Experienced wilderness campers find it helpful to feed pellets made of whatever their horses are eating at home. Be advised that some areas troubled by invasive species require weed-free pellets.


If bringing pellet feed on a holiday, start feeding a bit of it to the horse a week or so in advance of departure to acclimate the digestive system. It’s not advisable to change a horse’s diet radically when travelling, even to sweet meadow grass, so always think about dietary disruptions that could precipitate digestive upset or even colic.


Advance research is vital in determining if there will be a potable water source for horses in the wilderness. If not, water will have to be trekked in. Even if good fresh water is available, some horses will be repelled by the unfamiliar taste. This is easily remedied either by mixing in some water brought from home or adding a little sports drink, preferably one the horse is already used to.


If the weather will be warm or if the horse will be sweating heavily, electrolytes may also be warranted. The general rule of thumb is that horses may need more of everything when working harder than normal on the wilderness trail.


Check with your vet before changing any aspects of your horse’s feed or water supply, on order to get the best advice for their needs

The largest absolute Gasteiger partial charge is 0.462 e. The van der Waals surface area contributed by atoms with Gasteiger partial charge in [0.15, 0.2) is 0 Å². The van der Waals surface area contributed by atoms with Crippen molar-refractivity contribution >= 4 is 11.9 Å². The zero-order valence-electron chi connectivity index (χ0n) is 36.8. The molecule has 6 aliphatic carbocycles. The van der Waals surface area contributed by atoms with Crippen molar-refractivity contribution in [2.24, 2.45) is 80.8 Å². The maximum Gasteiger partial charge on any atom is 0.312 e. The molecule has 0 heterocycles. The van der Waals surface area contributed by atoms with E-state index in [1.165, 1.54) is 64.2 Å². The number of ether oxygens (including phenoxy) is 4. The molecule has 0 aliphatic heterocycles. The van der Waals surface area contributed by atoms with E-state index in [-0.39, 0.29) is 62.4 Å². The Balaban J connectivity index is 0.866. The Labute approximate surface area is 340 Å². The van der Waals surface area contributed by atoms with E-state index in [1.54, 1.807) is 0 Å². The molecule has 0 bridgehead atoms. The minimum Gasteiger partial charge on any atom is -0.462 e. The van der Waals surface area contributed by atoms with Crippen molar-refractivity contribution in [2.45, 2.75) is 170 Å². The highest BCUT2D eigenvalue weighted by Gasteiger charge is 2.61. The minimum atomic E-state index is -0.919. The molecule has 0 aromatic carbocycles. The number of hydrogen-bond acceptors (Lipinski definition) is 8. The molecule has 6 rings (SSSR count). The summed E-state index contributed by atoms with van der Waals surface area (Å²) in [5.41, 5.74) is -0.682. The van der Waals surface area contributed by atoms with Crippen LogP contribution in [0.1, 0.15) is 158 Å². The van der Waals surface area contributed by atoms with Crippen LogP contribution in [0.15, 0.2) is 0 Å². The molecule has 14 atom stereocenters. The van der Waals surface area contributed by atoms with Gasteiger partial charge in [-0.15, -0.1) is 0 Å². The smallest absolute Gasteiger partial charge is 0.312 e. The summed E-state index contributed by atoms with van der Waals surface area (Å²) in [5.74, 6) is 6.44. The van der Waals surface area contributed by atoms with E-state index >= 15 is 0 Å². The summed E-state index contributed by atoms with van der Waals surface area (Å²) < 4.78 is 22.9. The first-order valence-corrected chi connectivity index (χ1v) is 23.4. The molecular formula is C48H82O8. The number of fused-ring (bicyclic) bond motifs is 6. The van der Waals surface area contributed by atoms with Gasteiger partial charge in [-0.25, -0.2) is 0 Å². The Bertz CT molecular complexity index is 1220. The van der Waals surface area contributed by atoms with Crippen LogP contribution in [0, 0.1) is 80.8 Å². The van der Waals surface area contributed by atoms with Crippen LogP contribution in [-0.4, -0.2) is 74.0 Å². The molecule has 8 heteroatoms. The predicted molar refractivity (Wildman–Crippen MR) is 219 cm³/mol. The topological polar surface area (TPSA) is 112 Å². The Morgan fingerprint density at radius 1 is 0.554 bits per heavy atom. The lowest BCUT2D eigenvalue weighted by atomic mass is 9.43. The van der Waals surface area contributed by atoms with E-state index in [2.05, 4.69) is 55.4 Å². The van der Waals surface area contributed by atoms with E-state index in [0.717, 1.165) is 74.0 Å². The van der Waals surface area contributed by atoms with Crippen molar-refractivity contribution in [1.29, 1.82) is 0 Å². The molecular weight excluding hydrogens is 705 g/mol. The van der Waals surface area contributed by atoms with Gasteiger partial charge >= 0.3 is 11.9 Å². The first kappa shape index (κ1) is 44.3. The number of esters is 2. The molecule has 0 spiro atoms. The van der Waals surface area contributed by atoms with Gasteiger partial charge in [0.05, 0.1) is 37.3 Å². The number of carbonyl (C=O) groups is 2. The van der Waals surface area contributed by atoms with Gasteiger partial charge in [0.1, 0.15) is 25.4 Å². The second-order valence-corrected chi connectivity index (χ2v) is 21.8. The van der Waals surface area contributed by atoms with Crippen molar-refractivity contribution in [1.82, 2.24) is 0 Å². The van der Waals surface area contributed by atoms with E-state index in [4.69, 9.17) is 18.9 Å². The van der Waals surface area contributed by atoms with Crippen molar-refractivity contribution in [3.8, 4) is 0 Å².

If camping for an extended period where one must haul in feed and water on foot, it may be time to bring along a pack animal, whether another horse, a mule, or a llama.


It’s still essential to load any pack equine properly, however, and they must be checked for overheating and other stress injuries, according to Steve Edwards, an expert on pack equines who has taught courses like “Spending the Night with Your Equine.”


4. Pack the Essentials

Once the food and water situation has been determined, it’s time to tend to the logistics of other necessary items, depending on how rough an experience one plans on enjoying. Care should be given to the selection of a saddle. A plantation saddle may be the perfect solution, as it is lightweight for the horse yet still offers adequate support for a long day of travel for the rider.


As well as a saddle and tack (with extra tack and lead ropes always advisable), common items to think about packing include: